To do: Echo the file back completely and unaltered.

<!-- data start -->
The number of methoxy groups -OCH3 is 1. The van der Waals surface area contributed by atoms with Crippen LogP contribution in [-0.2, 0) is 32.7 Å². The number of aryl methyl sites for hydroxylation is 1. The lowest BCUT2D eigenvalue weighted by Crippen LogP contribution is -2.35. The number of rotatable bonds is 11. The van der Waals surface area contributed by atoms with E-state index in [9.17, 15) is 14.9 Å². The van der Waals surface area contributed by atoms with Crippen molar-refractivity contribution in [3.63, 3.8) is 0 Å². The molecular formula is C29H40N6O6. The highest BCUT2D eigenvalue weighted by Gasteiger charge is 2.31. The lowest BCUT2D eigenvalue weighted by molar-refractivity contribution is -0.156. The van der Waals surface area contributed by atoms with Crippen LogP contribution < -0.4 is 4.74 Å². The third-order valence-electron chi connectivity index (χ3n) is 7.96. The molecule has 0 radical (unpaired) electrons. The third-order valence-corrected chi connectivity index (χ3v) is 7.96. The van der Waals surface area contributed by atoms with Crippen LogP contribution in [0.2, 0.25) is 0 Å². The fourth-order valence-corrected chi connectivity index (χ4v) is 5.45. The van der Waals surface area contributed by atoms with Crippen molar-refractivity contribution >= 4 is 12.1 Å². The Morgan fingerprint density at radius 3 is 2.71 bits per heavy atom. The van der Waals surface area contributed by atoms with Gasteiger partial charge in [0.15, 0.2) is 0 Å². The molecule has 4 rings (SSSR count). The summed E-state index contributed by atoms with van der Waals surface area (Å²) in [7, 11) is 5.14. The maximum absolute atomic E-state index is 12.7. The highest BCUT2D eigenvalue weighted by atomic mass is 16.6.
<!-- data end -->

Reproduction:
The number of methoxy groups -OCH3 is 1. The van der Waals surface area contributed by atoms with Crippen LogP contribution in [-0.2, 0) is 32.7 Å². The number of aryl methyl sites for hydroxylation is 1. The lowest BCUT2D eigenvalue weighted by Crippen LogP contribution is -2.35. The number of rotatable bonds is 11. The van der Waals surface area contributed by atoms with E-state index in [9.17, 15) is 14.9 Å². The van der Waals surface area contributed by atoms with Crippen molar-refractivity contribution in [3.63, 3.8) is 0 Å². The molecular formula is C29H40N6O6. The highest BCUT2D eigenvalue weighted by Gasteiger charge is 2.31. The lowest BCUT2D eigenvalue weighted by molar-refractivity contribution is -0.156. The van der Waals surface area contributed by atoms with Crippen LogP contribution < -0.4 is 4.74 Å². The third-order valence-electron chi connectivity index (χ3n) is 7.96. The molecule has 0 radical (unpaired) electrons. The third-order valence-corrected chi connectivity index (χ3v) is 7.96. The van der Waals surface area contributed by atoms with Crippen LogP contribution in [0.2, 0.25) is 0 Å². The fourth-order valence-corrected chi connectivity index (χ4v) is 5.45. The van der Waals surface area contributed by atoms with Crippen molar-refractivity contribution >= 4 is 12.1 Å². The Morgan fingerprint density at radius 3 is 2.71 bits per heavy atom. The van der Waals surface area contributed by atoms with Gasteiger partial charge in [0.15, 0.2) is 0 Å². The molecule has 4 rings (SSSR count). The summed E-state index contributed by atoms with van der Waals surface area (Å²) in [7, 11) is 5.14. The maximum absolute atomic E-state index is 12.7. The highest BCUT2D eigenvalue weighted by atomic mass is 16.6.